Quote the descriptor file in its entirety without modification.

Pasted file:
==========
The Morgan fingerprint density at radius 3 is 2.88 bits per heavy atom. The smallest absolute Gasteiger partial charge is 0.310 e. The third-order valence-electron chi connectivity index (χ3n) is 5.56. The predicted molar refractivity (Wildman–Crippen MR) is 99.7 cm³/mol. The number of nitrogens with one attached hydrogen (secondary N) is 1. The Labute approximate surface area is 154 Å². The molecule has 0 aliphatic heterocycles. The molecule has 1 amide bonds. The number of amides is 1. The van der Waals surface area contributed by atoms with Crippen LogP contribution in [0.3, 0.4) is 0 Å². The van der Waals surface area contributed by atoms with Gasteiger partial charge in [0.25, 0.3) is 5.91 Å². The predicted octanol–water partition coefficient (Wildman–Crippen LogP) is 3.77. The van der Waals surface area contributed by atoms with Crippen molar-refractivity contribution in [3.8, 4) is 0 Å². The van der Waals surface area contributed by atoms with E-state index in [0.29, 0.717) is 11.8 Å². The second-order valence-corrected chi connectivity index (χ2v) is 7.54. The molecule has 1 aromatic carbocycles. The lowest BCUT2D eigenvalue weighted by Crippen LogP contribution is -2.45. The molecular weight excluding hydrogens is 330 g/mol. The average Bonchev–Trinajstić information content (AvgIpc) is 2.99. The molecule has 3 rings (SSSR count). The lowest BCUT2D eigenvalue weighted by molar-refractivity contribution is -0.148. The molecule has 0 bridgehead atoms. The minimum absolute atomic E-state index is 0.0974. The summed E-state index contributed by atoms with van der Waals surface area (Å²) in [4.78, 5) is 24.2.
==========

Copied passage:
The Morgan fingerprint density at radius 3 is 2.88 bits per heavy atom. The smallest absolute Gasteiger partial charge is 0.310 e. The third-order valence-electron chi connectivity index (χ3n) is 5.56. The predicted molar refractivity (Wildman–Crippen MR) is 99.7 cm³/mol. The number of nitrogens with one attached hydrogen (secondary N) is 1. The Labute approximate surface area is 154 Å². The molecule has 0 aliphatic heterocycles. The molecule has 1 amide bonds. The number of amides is 1. The van der Waals surface area contributed by atoms with Crippen LogP contribution in [0.3, 0.4) is 0 Å². The van der Waals surface area contributed by atoms with Gasteiger partial charge in [0.25, 0.3) is 5.91 Å². The predicted octanol–water partition coefficient (Wildman–Crippen LogP) is 3.77. The van der Waals surface area contributed by atoms with Crippen molar-refractivity contribution in [3.8, 4) is 0 Å². The van der Waals surface area contributed by atoms with E-state index in [0.29, 0.717) is 11.8 Å². The second-order valence-corrected chi connectivity index (χ2v) is 7.54. The molecule has 1 aromatic carbocycles. The lowest BCUT2D eigenvalue weighted by Crippen LogP contribution is -2.45. The molecular weight excluding hydrogens is 330 g/mol. The average Bonchev–Trinajstić information content (AvgIpc) is 2.99. The molecule has 3 rings (SSSR count). The lowest BCUT2D eigenvalue weighted by molar-refractivity contribution is -0.148. The molecule has 0 bridgehead atoms. The minimum absolute atomic E-state index is 0.0974. The summed E-state index contributed by atoms with van der Waals surface area (Å²) in [4.78, 5) is 24.2.